"This is exactly the same thing we saw when Michael Jordan left the league," said commissioner David Stern. "We have a great product, but the casual fans turn away when a sport's biggest star, in the case of Michael, or its biggest punchline, in the case of Brian, step away. It takes time to get that audience back."
The 11-year NBA veteran says he agonized over his decision.
"I know I still have what it takes on the court to make people laugh," said Scalabrine. "In fact, I think my game is as comical as ever. But what else is there really I can accomplish? Who hasn't dunked on me? What awkward post move have I not done? Sometimes you have to say 'Enough' and let your body of hilarious work speak for itself. If people need me to cheer them up, get an NBA bloopers DVD or just search for me on YouTube."
It would have been longer, but you know. Limited video to work with.
2001: New Jersey Jets president and general manager Rod Thorn selects Scalabrine in the 2nd Round of the NBA Draft on a dare.
2002: Scalabrine keeps his roster spot with the Nets thanks to a clerical error.
2003: Scalabrine wins a Golden Globe Award for Best Male Supporting Actor (Comedy) for his hilarious bit appearances playing basketball on TNT.
2004: Scalabrine starts and is the go-to player on offense for Team USA at the 2004 Olympic Games.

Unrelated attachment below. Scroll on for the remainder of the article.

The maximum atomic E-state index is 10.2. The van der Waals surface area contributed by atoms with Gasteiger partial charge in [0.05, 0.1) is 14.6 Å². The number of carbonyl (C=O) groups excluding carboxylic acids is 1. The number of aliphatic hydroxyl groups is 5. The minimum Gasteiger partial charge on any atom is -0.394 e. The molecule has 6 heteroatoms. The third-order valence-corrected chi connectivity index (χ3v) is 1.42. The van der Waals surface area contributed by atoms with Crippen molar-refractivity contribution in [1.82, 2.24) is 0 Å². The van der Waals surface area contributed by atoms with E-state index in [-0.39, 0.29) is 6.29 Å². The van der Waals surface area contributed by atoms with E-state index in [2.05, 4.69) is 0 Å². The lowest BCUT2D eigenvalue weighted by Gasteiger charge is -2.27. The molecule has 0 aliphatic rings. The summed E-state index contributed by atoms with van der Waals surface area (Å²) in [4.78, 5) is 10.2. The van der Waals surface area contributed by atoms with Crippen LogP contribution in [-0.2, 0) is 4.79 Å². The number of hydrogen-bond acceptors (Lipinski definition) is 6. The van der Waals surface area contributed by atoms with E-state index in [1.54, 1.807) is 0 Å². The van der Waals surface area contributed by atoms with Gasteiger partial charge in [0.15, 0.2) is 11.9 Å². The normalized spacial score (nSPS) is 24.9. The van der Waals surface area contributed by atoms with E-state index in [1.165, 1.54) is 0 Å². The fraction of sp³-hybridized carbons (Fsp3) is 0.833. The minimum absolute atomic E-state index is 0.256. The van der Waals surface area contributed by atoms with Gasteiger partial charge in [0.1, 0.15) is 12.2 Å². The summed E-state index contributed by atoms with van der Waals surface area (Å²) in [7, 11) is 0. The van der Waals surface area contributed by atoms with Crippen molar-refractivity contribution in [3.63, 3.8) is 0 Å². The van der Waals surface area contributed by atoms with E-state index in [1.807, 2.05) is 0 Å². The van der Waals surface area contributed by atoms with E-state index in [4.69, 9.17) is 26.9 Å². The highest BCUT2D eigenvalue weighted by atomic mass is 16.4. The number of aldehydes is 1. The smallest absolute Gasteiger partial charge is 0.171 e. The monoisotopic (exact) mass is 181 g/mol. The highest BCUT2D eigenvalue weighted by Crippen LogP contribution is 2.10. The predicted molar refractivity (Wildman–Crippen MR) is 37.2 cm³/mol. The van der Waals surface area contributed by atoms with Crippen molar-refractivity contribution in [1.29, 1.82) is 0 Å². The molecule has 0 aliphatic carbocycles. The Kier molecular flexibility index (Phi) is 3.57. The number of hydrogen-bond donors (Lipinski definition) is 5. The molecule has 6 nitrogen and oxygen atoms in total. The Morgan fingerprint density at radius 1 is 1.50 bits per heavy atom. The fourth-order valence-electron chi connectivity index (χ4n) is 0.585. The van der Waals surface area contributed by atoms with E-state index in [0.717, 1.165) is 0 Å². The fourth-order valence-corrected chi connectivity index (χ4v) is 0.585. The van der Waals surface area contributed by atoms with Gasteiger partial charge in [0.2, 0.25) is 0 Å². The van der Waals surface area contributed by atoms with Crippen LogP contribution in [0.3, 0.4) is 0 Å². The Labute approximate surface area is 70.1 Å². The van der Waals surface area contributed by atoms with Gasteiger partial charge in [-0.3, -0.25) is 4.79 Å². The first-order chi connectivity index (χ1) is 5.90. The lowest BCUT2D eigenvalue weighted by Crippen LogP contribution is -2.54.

2005: Scalabrine signs a personal services contract with Boston Celtics with the requirement of "being white, having red hair and wearing a Boston Celtics jersey."
2006: Scalabrine scores the first points of his NBA career when a teammate's shot is blocked off of his forehead and deflects into the basket.
2007: Kevin Garnett spends a 72-hour period screaming at Scalabrine and slapping him in the face. Scalabrine calls the experience "the most I've ever felt part of a team."
2008: Scalabrine rides the bench for the Boston Celtics, yet wins an NBA championship ring with the team making him a better basketball player than LeBron James for four years according to one form of talent evaluation.
It's funny because he's terrible at basketball.
"Brian really was the definition of a 12th man this year," said Bulls head coach Tom Thibodeau. "He sat at the end of the bench, rarely got to remove his warm-ups and, in the few instances he actually got into a game, made no impact other than providing the fans some laughs with his awkward and error-prone play."
Scalabrine played 28 games in the 2011-2012 season, starting none, and averaged 4.4 minutes played in those 28 appearances with 0.8 rebounds per game, 0.5 assists per game and a 0.1 scoring average for 32 total points on the season.
"I don't like to base my votes on awards completely off of stats," said TNT broadcast Ernie Johnson. "But you can't overlook what Brian did not do this year. He was completely worthless. A true 12th man. He deserved this I want to say honor? But that doesn't sound right. He deserved this recognition. Let's go with that."